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A six-person jury found Marcus Patrick Blaise Page guilty of criminal trespassing on DOE land in front of Los Alamos National Laboratory.
The unanimous verdict came in Page’s re-trial Tuesday after an Aug. 18 jury failed to reach consensus in the case.
Magistrate Court Judge Pat Casados explained that criminal trespassing is a misdemeanor. She sentenced Page to the maximum 364 days in jail, suspending 362 of those days and granting him credit for two days spent in jail April 14-16 following his arrest.
Casados also sentenced Page to perform 30 days of community service, 180 days of unsupervised probation and required him to pay $67 in court costs.
During his trial, Page called a number of witnesses to the stand who spoke out against LANL and the manufacturing of nuclear weapons.
“This is a burning passion with me,” said Bud Ryan, coordinator of Pax Christi, an international Catholic peace group. “God said thou shalt not kill – nuclear weapons kill. I’ve been to Hiroshima three times and Nagasaki twice and those were cap pistols compared to the weapons we have today.”
Los Alamos Police Sgt. Jason Herrera and Ofc. Paige Early laid out the case for the state.
“You are sitting here today to determine whether or not the state can prove the defendant guilty of trespassing and nothing else,” Early told jurors during her closing arguments. “This is not the time or place to hear or speak of the motives of LANL or our right to speak for or against it. This is simply about the charge of trespassing.”
Page was part of a group of six Trinity Nuclear Abolitionists from Albuquerque praying and protesting in front of LANL April 14 against tax money being used for building nuclear weapons.
While four members ended their vigil and returned to Albuquerque, Page, 42, and Mike Butler, 22, stayed on intending to pray and protest though out the night.
The men were approached early in the evening by LANL security and Los Alamos Fire Department personnel in an area between Fire Station One and the Los Alamos Research Park across the street from the laboratory on West Jemez Road.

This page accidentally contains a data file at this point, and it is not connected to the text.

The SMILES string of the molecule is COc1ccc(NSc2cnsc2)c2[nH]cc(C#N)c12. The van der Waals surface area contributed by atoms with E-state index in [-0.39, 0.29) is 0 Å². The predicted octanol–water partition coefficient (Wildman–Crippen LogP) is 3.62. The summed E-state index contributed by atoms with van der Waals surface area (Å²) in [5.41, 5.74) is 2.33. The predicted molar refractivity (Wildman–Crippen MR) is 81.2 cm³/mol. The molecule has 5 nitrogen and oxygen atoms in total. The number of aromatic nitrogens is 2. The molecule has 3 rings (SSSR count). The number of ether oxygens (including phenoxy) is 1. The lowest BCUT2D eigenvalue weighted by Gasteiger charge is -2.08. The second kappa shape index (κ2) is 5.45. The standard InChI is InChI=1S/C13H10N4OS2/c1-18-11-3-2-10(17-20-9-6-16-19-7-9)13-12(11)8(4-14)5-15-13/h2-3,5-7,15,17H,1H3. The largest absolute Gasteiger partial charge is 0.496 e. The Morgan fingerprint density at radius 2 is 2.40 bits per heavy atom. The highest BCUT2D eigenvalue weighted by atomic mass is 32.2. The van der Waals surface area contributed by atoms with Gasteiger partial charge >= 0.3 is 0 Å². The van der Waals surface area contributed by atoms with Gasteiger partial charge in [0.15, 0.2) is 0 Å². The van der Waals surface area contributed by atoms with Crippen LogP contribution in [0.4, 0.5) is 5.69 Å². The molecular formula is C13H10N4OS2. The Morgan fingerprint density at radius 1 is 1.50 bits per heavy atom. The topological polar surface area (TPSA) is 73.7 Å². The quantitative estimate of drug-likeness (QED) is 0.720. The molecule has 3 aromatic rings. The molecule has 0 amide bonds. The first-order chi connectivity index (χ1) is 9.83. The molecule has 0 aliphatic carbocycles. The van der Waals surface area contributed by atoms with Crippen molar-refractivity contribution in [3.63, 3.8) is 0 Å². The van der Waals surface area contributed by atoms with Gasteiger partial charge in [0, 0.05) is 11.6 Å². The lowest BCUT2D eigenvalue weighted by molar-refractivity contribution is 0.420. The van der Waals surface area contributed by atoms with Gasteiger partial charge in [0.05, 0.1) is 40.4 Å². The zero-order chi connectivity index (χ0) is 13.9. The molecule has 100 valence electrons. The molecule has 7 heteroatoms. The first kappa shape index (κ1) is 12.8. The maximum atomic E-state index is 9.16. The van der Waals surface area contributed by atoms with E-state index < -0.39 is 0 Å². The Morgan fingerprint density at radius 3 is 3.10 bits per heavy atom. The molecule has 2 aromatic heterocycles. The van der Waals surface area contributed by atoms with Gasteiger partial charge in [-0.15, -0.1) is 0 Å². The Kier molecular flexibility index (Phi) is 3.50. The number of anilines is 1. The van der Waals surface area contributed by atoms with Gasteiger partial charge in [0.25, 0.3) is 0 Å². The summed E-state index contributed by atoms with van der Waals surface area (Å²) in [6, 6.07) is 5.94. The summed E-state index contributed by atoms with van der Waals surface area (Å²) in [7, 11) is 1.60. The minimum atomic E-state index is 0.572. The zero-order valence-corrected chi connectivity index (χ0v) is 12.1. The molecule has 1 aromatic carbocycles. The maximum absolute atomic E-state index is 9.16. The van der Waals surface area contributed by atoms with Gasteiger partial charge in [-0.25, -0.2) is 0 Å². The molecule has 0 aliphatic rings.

LANL security official Jack Killeen, Fire Department Battalion Chief Juan Pacheco and others attempted to convince the men that their permit to protest ran out at 6:30 p.m. and they needed to vacate the area.
Witnesses testified that Page and Butler were offered rides to other locations still in view of the laboratory to continue their vigil. They also were told they would be picked up in the morning but the men refused to leave, according to court documents.
Page and Butler were ultimately arrested. Butler made a plea bargain in September.
The jury Tuesday deliberated for less than two hours before rendering its verdict regarding Page just prior to 5 p.m.
“Officer Early prepared an excellent case,” Herrera said. “The witnesses provided clear and concise testimony, the jurors agreed with the prosecution and reached a guilty verdict.”
While the jury was deliberating behind closed doors, LAPD Chief Wayne Torpy took a moment to discuss the trial.
“Regardless of the verdict, the issue of whether people can publicly protest is not in question,” Torpy said. “The question is whether someone can enter and stay on a piece of property owned by another person or entity without permission and that’s what this jury will decide. My officers and this department do not question freedom of speech or rights to protest but we do worry about protecting people’s property.”
Torpy praised Early and Herrera for their efforts in preparing and presenting their case.
Casados commended the jury for their service. “You are what makes our judicial system work,” she said.